A friend who lives in town brought these Pumpkin bars (seriously, I have made this recipe three times since last month).  Delicious and not labor intensive.  It reminds me of pumpkin roll, but easier.  No trying to gingerly remove from the pan, cool and roll.  Just fill pan with batter, bake, cool and frost!  

Pumpkin cake —I wish I had a better photo. I promise, it feeds a crowd and is delicious. Way better than the photo depicts.

Pumpkin cake—I wish I had a better photo. I promise, it feeds a crowd and is delicious. Way better than the photo depicts.

Pumpkin cake topped with  cream cheese frosting .

Pumpkin cake topped with cream cheese frosting.

As October is quickly drawing to a close, holiday prep is on many of our minds.  From décor to menu planning to strategies for getting the house in order, it can seem like a daunting task.  I think it’s often so overwhelming many of us choose not to do it.  But my encouragement for today is that yes, it requires some extra work, but gathering friends and family over the years has been the most rewarding “work” I have ever done.  Don’t let your house or fear of feeding a crowd keep you from gathering people.  Memories and friendships really do begin around the table.  

Thanks again for Tree Classics for sponsoring this blog hop, Treasured Celebrations. Starting next Monday, October 29th, these other bloggers will be joining me, sharing their home decor and fall traditions: Emily of smallstuffcounts.com, Monday, October 29, Kathy of uptodateinteriors.com on Tuesday October 30th, Kendra of joyinourhome.com on Thursday, November 1st, and Kaitlyn of @freshandvintageliving | freshandvintageliving.com on Friday, November 2nd! And of course, I would love to hear about your fall gatherings and traditions!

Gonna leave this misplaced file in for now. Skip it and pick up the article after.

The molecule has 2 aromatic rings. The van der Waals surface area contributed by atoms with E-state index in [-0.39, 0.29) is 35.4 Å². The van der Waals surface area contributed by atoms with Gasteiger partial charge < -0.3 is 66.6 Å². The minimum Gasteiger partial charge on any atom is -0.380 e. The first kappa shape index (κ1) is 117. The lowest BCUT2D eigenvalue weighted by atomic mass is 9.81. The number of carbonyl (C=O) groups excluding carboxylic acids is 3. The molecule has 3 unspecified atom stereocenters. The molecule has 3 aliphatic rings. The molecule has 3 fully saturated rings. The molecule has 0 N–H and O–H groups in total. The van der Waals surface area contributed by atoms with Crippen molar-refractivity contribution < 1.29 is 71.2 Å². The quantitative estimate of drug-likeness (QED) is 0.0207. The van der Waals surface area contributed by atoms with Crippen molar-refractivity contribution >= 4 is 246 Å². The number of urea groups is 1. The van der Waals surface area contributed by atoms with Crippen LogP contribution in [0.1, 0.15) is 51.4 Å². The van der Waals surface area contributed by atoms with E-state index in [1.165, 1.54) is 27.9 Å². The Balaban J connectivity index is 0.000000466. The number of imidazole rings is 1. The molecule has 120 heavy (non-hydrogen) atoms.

Celebrating our 20th college reunion & 24 years of friendship! So thankful for these women and the rich heritage we have built.

Celebrating our 20th college reunion & 24 years of friendship! So thankful for these women and the rich heritage we have built.

Join us as tree classics kicks of the holiday season with our treasured celebrations blog hop! Each of us will be offering our design ideas for creating a welcoming fall home.

Join us as tree classics kicks of the holiday season with our treasured celebrations blog hop! Each of us will be offering our design ideas for creating a welcoming fall home.

It All Begins at the Dining Table

It All Begins at the Dining Table

I’m not particularly trendy or cutting edge with my cooking, my approach to feeding people is—keep the kitchen stocked with good food & your doors open.  If you feed them, they will come. : ) Sometimes it’s fancy feasting, but most of the time it’s simply an open invitation to come and sit, have a cup of coffee, a biscotti (or whatever I can pull together), and chat about life.